Uganda on Thursday charged 15 people, including terrorism and aiding terrorism, over their alleged role in the bombings in the country’s capital and elsewhere in October and November that killed at least six.
Early on 16 November, a suicide bomber blew himself up at the entrance of a police station in the center of Kampala. Three minutes later, two suicide bombers detonated equipment on the side of the road leading to Parliament.
At least four people were killed and dozens injured in those bombings.
Two other bombings in October killed at least two people, one at a restaurant and another on a bus.
Islamic State, which is affiliated with the rebel Allied Democratic Forces (ADF), has claimed responsibility for the November 16 attack and restaurant attack.
According to a chargesheet seen by Reuters, among other charges, 15 people “deliberately and illegally manufactured, distributed, possessed and detonated an improvised explosive device … to intimidate the government or the public.”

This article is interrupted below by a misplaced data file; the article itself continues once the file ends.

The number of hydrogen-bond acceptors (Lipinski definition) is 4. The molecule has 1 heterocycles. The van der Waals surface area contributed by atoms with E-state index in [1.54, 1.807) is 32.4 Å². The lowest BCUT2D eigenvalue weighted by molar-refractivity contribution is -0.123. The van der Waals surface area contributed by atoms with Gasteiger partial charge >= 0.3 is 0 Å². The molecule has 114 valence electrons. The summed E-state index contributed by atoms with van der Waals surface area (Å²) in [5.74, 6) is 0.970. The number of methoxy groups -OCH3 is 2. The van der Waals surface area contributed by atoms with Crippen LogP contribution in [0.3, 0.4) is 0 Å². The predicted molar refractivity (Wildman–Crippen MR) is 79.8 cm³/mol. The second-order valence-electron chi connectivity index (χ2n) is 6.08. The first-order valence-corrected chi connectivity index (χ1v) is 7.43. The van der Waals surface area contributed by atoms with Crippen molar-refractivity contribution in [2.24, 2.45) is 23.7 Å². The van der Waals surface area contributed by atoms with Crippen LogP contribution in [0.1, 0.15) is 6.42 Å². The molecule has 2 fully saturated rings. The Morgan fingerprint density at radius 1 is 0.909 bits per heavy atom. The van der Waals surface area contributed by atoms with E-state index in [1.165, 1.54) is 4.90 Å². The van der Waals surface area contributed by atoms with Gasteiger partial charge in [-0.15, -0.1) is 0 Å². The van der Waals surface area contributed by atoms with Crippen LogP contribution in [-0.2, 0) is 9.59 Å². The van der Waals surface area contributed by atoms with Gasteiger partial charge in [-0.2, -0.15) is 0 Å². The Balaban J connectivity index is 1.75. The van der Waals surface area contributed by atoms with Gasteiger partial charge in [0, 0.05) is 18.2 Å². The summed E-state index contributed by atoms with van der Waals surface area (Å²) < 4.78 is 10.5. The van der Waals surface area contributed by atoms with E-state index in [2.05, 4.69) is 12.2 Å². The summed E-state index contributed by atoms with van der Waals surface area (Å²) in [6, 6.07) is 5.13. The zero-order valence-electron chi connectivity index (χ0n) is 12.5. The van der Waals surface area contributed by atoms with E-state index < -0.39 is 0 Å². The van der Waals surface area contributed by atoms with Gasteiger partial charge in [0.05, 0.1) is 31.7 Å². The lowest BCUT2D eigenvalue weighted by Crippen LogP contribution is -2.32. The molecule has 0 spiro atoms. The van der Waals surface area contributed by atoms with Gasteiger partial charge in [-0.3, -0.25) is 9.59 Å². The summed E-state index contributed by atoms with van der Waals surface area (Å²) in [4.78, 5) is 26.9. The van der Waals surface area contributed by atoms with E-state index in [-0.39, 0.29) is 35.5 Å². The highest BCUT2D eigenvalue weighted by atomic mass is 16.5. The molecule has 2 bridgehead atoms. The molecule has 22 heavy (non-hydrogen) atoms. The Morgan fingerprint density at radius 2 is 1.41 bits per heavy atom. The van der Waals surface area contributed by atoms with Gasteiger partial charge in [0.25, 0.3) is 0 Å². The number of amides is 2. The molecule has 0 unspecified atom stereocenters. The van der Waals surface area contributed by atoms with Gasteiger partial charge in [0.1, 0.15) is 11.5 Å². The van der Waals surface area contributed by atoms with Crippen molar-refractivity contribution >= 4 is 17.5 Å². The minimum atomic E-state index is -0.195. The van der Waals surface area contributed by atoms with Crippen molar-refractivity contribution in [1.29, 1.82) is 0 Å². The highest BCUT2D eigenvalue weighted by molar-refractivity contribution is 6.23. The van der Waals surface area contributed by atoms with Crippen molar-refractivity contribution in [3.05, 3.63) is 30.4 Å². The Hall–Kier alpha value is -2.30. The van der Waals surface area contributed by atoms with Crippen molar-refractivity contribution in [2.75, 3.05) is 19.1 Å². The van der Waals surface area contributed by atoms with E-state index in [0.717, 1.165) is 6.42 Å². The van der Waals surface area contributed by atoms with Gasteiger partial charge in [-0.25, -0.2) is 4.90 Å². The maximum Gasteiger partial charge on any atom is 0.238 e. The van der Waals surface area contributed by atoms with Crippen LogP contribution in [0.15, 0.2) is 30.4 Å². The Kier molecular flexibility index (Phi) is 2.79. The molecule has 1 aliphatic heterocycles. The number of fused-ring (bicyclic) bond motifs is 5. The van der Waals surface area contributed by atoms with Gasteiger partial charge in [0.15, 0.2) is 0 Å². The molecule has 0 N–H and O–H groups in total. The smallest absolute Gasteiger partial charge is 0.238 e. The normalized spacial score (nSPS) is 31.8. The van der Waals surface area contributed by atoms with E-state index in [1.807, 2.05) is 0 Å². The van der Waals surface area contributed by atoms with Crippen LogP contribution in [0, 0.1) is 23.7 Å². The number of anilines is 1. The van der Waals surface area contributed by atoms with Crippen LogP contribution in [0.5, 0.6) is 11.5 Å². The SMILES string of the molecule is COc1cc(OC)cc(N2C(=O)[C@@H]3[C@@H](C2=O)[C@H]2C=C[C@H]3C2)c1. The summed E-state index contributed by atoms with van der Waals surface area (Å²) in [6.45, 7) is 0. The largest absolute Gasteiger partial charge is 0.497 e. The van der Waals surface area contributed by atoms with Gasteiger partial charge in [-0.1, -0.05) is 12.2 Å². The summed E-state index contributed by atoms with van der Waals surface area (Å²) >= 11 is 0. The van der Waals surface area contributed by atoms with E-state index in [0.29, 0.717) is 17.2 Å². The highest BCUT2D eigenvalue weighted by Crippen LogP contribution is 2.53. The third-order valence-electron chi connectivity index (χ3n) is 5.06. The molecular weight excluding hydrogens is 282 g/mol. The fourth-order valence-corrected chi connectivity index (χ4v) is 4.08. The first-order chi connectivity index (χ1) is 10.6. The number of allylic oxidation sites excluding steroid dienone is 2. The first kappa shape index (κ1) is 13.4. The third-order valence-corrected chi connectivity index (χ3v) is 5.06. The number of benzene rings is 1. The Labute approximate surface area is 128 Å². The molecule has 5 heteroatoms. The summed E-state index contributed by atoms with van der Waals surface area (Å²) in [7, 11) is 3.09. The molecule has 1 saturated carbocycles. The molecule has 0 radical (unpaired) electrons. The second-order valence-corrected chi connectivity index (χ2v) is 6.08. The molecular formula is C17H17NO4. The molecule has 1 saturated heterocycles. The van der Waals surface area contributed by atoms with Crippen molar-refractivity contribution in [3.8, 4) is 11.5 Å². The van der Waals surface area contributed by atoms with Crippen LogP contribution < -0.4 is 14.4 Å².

Originally a Ugandan group, the ADF has operated in the dense forests in the eastern Democratic Republic of the Congo across the border with Uganda for more than three decades. The group began killing civilians in large numbers in 2014.
Attacks in October and November prompted the Ugandan army to deploy to eastern DRC in late November to deal with Islamist fighters.
The accused have been taken on remand till January 13, when they will be produced in the court again.